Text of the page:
WINSLOW, Neb. — Farmers have been gambling they could ride out the U.S.-China trade war by storing their harvested corn and soybeans anywhere they could — in bins, plastic tubes, in barns or even outside — until prices rise.
Now, the unthinkable has happened: Record floods have devastated a wide swath of the Farm Belt across western Iowa, eastern Nebraska and several other states. Early estimates of lost crops and livestock are approaching $1 billion in Nebraska alone. With more flooding expected, damages are expected to climb much higher.
As the river levels rose, spilling over levees and swallowing up townships, farmers watched helplessly as waters consumed not only their fields, but their grain stockpiles — the one thing that could stand between them and ruin.
“I’ve never seen anything like this in my life,” said Tom Geisler, a farmer in Winslow, Neb., who said he lost two full storage bins of corn. “We had been depending on the income from our livestock, but now all of our feed is gone, so that is going to be even more difficult. We haven’t been making any money from our grain farming because of trade issues and low prices.”
The pain does not end there. As the waters began to recede, the damage to rural roads, bridges and rail lines was beginning to emerge. This infrastructure is critical for the agricultural sector to move products from farms to processing plants and shipping hubs.
The damage to roads also means it will be harder to deliver seed to farmers for the planting season. But in some areas, flooding will render fields almost impossible to plant anyway.
The deluge is the latest blow for the Farm Belt, which has faced several crises in the last five years as farm incomes have fallen by more than 50 percent due to a global grain glut. Then President Donald Trump’s trade policies cut off exports of soybeans and other products, making it worse for now.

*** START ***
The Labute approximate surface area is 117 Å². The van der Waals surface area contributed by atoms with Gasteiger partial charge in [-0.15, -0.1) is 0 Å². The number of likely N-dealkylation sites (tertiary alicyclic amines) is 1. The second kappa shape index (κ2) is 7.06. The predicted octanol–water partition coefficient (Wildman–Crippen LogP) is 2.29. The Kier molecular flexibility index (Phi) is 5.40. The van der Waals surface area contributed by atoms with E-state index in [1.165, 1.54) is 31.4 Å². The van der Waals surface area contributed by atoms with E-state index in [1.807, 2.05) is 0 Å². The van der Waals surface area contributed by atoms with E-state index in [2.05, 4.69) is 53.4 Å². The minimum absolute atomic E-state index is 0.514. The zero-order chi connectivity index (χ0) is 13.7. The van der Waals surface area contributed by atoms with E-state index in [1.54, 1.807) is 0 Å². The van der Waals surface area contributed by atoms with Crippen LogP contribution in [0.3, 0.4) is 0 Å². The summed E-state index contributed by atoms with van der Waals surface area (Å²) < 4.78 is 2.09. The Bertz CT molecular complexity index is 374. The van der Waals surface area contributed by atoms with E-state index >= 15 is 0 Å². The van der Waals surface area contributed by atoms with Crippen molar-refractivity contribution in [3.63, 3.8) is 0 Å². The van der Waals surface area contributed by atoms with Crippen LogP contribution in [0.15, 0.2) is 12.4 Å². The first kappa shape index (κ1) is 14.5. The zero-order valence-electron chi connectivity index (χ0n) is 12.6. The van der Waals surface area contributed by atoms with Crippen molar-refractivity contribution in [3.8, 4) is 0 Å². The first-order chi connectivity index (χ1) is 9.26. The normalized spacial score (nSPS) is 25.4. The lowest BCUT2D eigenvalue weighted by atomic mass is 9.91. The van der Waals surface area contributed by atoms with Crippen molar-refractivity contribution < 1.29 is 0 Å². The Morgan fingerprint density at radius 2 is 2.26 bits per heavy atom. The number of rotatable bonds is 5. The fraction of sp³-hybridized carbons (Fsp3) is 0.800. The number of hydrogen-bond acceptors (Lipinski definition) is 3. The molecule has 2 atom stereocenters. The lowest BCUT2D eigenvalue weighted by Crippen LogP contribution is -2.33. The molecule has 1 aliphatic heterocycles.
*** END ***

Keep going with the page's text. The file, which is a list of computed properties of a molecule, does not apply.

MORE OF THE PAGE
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Soybeans were the single most valuable U.S. agricultural export crop and until the trade war. China bought $12 billion worth a year from American farmers. But Chinese retaliatory tariffs have almost halted the trade, leaving farmers with crops they are struggling to sell.
As prices plummeted last year in the ongoing trade fight, growers, faced with selling crops at a loss, stuffed a historic volume of grain into winding plastic tubes and steel bins. Some cash-strapped families piled crops in their barns or outside on the ground.
Farmers say they now are finding storage bags torn and bins burst open, grain washed away or contaminated.
Jeff Jorgenson, a farmer and regional director for the Iowa Soybean Association, said he has seen at least a dozen bins that burst after the oilseeds swelled when they became wet.
Under Food and Drug Administration policy, flood-soaked grain is considered adulterated and must be destroyed, according to Iowa State University.
Some farmers had been waiting for corn prices to rise just 10 cents a bushel more before making sales, which would earn them a few extra thousand dollars, Jorgenson said.
“That’s the toughest pill to swallow,” he said. “This could end their career of farming and the legacy of the family farm.”
As of Dec. 1, producers in states with flooding now — including Iowa, South Dakota, Nebraska, Kansas, Minnesota, Missouri, Wisconsin and Illinois — had 6.75 billion bushels of corn, soybeans and wheat stored on their farms, or 38 percent of the total supplies available at that time, according to U.S. Department of Agriculture data.
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Iowa suffered at least $150 million in damage to agricultural buildings and machinery, and 100,000 acres of farm land are under water, said Keely Coppess, a spokeswoman for the Iowa Department of Agriculture and Land Stewardship.
Iowa Gov. Kim Reynolds, who already had declared 41 of Iowa’s 99 counties disaster areas, added two more to the list Wednesday — Marshall and Audubon.
The record flooding has killed at least four people in the Midwest and left one person missing. The extent of damage is unknown as meteorologists expect more flooding to come.
Early estimates put flood damage at $400 million in losses for Nebraska’s cow-calf industry and another $440 million in crop losses, Nebraska Gov. Pete Ricketts said.
At Geisler’s farm in Winslow, two trucks and a tractor were buried in mud in wooden barns.
“We should have been getting into planting for next season, but now all of our equipment is flooded and it’s going to take at least three to four weeks to bring back that equipment into shape,” said Geisler.